Got Asthma? Avoid Allergens

SATURDAY, April 21, 2018 -- If you have asthma, it may help to reduce your exposure to allergens. Previous research has shown that roughly two-thirds of all people with asthma also have an allergy, allergy experts say. " What many people don't...
Source: - Daily MedNews - Category: General Medicine Source Type: news

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Asthma risk also increased with maternal history of miscarriages at 12 weeks or earlier
Source: Pulmonary Medicine News - Doctors Lounge - Category: Respiratory Medicine Tags: Gynecology, Pathology, Pediatrics, Pulmonology, Allergy, Journal, Source Type: news
(Children's National Health System) A small percentage of women said they consumed fewer allergens during pregnancy to stave off food allergies in their newborns, according to preliminary research Karen Robbins, M.D., presented during the American College of Asthma Allergy and Immunology 2018 Annual Scientific Meeting.
Source: EurekAlert! - Medicine and Health - Category: International Medicine & Public Health Source Type: news
Publication date: Available online 12 December 2018Source: The Journal of Allergy and Clinical Immunology: In PracticeAuthor(s): Peter Capucilli, Katie Kennedy, Ashley M. Kazatsky, Antonella Cianferoni, Jonathan M. SpergelabstractClinical ImplicationsPectin is a structural heteropolysaccharide previously associated with occupational asthma and only rare accounts of allergy. Few case reports, however, suggest that pectin may contribute to atypical or idiopathic food reactions, particularly in patients with IgE-mediated allergy to tree nuts.
Source: The Journal of Allergy and Clinical Immunology: In Practice - Category: Allergy & Immunology Source Type: research
Conclusion: DP-SCIT may be of clinical benefit to patients with IgE sensitizations to both DP and BT. DP-SCIT induces IgG4 that cross-react with BT allergens.Int Arch Allergy Immunol
Source: International Archives of Allergy and Immunology - Category: Allergy & Immunology Source Type: research
Abstract Asthma and allergy affect hundreds of millions of people from childhood to old age. In most of them, the inflammatory process of respiratory allergies involves the participation of type 2 cytokines, derived from T helper-2 (Th2)-cell, and Group 2 Innate Lymphoid (ILC2) Cells. An efficient memory Th2 cell response is dependent on IL-13 produced by ILC2s, causing allergic lung inflammation and elevated serum levels of immunoglobulin E. ILC2 cells are derived from common lymphoid progenitors and their growing depends on the transcription factor RORA. The aim of this work was to identify genetic variants in R...
Source: Cytokine - Category: Molecular Biology Authors: Tags: Cytokine Source Type: research
[Monitor] Kampala -Ugandans with respiratory diseases or conditions such as asthma or allergies are at increased risk of severe attacks due to the sudden change in weather, currently marked by significant drop in temperatures, experts said yesterday.
Source: AllAfrica News: Health and Medicine - Category: African Health Source Type: news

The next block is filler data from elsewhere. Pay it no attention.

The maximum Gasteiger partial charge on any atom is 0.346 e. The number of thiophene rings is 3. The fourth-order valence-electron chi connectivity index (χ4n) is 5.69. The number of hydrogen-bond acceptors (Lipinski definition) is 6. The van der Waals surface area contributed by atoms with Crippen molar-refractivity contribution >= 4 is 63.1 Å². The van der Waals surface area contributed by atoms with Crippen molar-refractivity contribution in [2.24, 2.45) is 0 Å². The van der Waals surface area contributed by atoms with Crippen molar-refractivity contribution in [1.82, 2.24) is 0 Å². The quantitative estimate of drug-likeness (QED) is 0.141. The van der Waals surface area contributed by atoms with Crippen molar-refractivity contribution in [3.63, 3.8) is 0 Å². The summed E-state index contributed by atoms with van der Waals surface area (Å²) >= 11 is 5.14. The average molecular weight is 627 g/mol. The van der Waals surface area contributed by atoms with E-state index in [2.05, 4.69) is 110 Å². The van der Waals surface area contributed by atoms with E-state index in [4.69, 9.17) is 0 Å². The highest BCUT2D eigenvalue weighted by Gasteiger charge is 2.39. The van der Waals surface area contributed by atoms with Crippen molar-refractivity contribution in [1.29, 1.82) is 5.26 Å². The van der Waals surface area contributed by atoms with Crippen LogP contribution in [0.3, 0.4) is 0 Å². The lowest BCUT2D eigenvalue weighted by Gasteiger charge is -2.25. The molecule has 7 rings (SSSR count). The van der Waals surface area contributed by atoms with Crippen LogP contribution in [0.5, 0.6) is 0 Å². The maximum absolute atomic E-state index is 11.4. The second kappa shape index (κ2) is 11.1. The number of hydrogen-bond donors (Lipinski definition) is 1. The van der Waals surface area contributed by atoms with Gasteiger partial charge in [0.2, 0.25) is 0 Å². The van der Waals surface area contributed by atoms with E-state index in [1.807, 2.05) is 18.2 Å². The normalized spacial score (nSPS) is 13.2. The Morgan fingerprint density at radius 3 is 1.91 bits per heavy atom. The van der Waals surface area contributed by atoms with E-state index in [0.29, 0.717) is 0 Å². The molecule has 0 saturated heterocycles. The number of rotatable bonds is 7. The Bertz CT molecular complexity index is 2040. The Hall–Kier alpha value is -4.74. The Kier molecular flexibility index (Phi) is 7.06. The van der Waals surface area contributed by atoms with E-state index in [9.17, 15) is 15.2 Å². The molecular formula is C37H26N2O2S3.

In the last two decades allergic diseases have seen a rise worldwide with children suffering the highest burden of the condition(1). Food allergies, eczema and asthma are the most common allergic disorders in children(1-2). The increasing burden of allergic conditions is an important public health concern and understanding how to prevent the development of allergic diseases is a vital area of research.
Source: Annals of Allergy, Asthma and Immunology - Category: Allergy & Immunology Authors: Source Type: research
Eosinophilic pneumonia (EP) is a rare and severe disease that belongs to the group of pulmonary eosinophilias (PE). There are two clinical presentations: chronic eosinophilic pneumonia (CEP) and acute eosinophilic pneumonia (AEP). In 1989, Allen et al. described the first case of AEP. 1 Many causes of AEP have been described, although the idiopathic form is the most common.3 We herein present a case of AEP probably due to piperacillin/tazobactam (P/T).
Source: Annals of Allergy, Asthma and Immunology - Category: Allergy & Immunology Authors: Tags: Letters Source Type: research
The incidence of IgE sensitization and associated diseases has been on the rise since the late 19th century reaching epidemic proportions in the current era.1 This increase has occurred over just four generations, a rate that far exceeds the rate at which genetics alone could account for the change. Explaining the cause for this epidemic has proven to be a challenge for epidemiologists, scientists and clinical researchers alike. In 1980, David Strachan proposed the well-known “hygiene hypothesis” which proposed that the increase in hay fever and eczema was a result of the decrease in “opportunity for cros...
Source: Annals of Allergy, Asthma and Immunology - Category: Allergy & Immunology Authors: Source Type: research
Asthma was first described by Hippocrates as a disease of breathlessness, potentially caused by emotional distress1. The 17th century writings of Sir John Floyer describe bronchial constriction and the concepts of attacks and triggers2. In the 20th century, mounting evidence led to the characterization of asthma as an inflammatory condition2. Asthma symptoms were recognized as narrowing of the airways with distinctive sputum and swelling of the bronchial mucous membranes, triggered by a variety of circumstances or exposures that stimulate immune cells2.
Source: Annals of Allergy, Asthma and Immunology - Category: Allergy & Immunology Authors: Tags: Review Source Type: research
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